The AATIF TA Facility: An overview of 2021
Since 2012, the Common Fund for Commodities is the Technical Assistance (TA) Facility Manager for the Africa Agriculture and Trade Investment Fund (AATIF). The TA Facility is a grant-based mechanism parallel to the AATIF investments. Working with the fund Investment Advisor and Sustainability Advisor, the TA Facility supports agribusinesses and financial institutions across Africa by developing TA projects that aim to create social, environmental, and commercial value – to the investee companies and to the related communities. The strategic vision is to create development impact by strengthening supply chains and improving sustainability.
In 2021, the AATIF TA Facility developed eleven new projects across Côte d’Ivoire, Kenya, Nigeria, Tanzania, and Zambia. These projects are supporting the investee companies in further developing and expanding sourcing networks, improving social and environmental (S&E) management, exploring new markets, enhancing operational processes and strengthening internal capacities.
Together with AATIF, throughout the year the TA Facility Manager continued to closely monitor the developments of the COVID-19 pandemic and remained attentive to potential implications for investee companies.
In collaboration with the AATIF Sustainability Advisor, the TA Facility undertook a multi-country assessment to understand the impact of the pandemic on smallholder farmers in the value chains related to the fund’s investments. This study took a specific look on COVID-19 related impacts on farmer income. The findings show that the cashew sector (Cote d’Ivoire) was the most affected value chain due to the timing of the cashew harvest coinciding with COVID-19 effects and measures that were put in place. The conclusion is that the reductions in cashew production, sales, and income subsequently led to negative impact on cashew producers’ livelihoods and have therefore amplified existing struggles such as food security, and access to healthcare and education. Conversely, Kenyan dairy farmers proved to be resilient and adaptive by finding alternative markets for their produce when distribution networks were negatively affected (e.g., closure of schools and hotels). In Zambia, the most significant impact was the result of governmental health and safety measures such as road closures and social distancing on production and domestic trade across all value chains included in the study. Given that the study was conducted early in the pandemic and during post-harvest season in most value chains, the potential longer-term impacts on smallholder farmers are yet to be discovered.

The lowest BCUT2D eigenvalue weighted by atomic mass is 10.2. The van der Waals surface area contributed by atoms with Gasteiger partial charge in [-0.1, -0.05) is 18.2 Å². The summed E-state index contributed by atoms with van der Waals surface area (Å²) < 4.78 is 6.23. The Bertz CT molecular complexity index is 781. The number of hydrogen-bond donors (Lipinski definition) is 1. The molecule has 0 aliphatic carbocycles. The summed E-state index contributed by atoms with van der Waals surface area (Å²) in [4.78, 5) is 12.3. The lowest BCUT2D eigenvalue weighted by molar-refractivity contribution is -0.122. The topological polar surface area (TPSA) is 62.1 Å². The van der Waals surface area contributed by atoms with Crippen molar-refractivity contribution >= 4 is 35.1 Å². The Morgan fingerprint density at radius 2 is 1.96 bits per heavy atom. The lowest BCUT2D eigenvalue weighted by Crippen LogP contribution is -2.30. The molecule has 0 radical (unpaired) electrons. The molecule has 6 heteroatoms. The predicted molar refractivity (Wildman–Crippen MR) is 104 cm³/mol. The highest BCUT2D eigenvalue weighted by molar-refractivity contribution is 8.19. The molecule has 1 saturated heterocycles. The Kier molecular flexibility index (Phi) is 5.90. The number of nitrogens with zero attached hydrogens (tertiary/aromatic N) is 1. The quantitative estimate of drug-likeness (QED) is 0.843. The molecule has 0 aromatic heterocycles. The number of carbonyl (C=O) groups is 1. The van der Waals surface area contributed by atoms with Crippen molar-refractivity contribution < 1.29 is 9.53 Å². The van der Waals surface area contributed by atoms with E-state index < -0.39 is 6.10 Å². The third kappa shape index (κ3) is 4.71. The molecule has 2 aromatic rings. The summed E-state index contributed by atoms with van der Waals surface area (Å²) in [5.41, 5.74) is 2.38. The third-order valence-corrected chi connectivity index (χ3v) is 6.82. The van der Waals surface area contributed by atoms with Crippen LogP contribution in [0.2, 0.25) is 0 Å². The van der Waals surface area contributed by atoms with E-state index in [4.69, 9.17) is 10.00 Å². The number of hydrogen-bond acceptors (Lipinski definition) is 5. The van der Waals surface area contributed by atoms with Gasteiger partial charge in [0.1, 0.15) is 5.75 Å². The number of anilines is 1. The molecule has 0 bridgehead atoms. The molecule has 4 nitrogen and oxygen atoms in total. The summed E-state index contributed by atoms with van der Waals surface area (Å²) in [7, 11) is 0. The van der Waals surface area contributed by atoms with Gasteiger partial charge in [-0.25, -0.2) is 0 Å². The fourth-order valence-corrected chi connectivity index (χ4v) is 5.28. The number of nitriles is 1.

TA Project Highlights
Following the TA Facility five-year strategy (2021-2025), the year 2021 featured a range of TA projects promoting ‘Inclusive Business Support’, i.e., TA support aiming to enhance the direct impact around investments and beyond the AATIF investee companies, specifically towards lower-income communities linked to the investee company. This type of inclusive TA support seeks to help the investee companies to create economic opportunities and employment, for example by establishing smallholder outgrower schemes or improving access to seasonal credit. In this context, the TA Facility implemented two projects in Zambia focused on ways to improve the sourcing models of two agribusinesses procuring cotton and maize from smallholder farmers.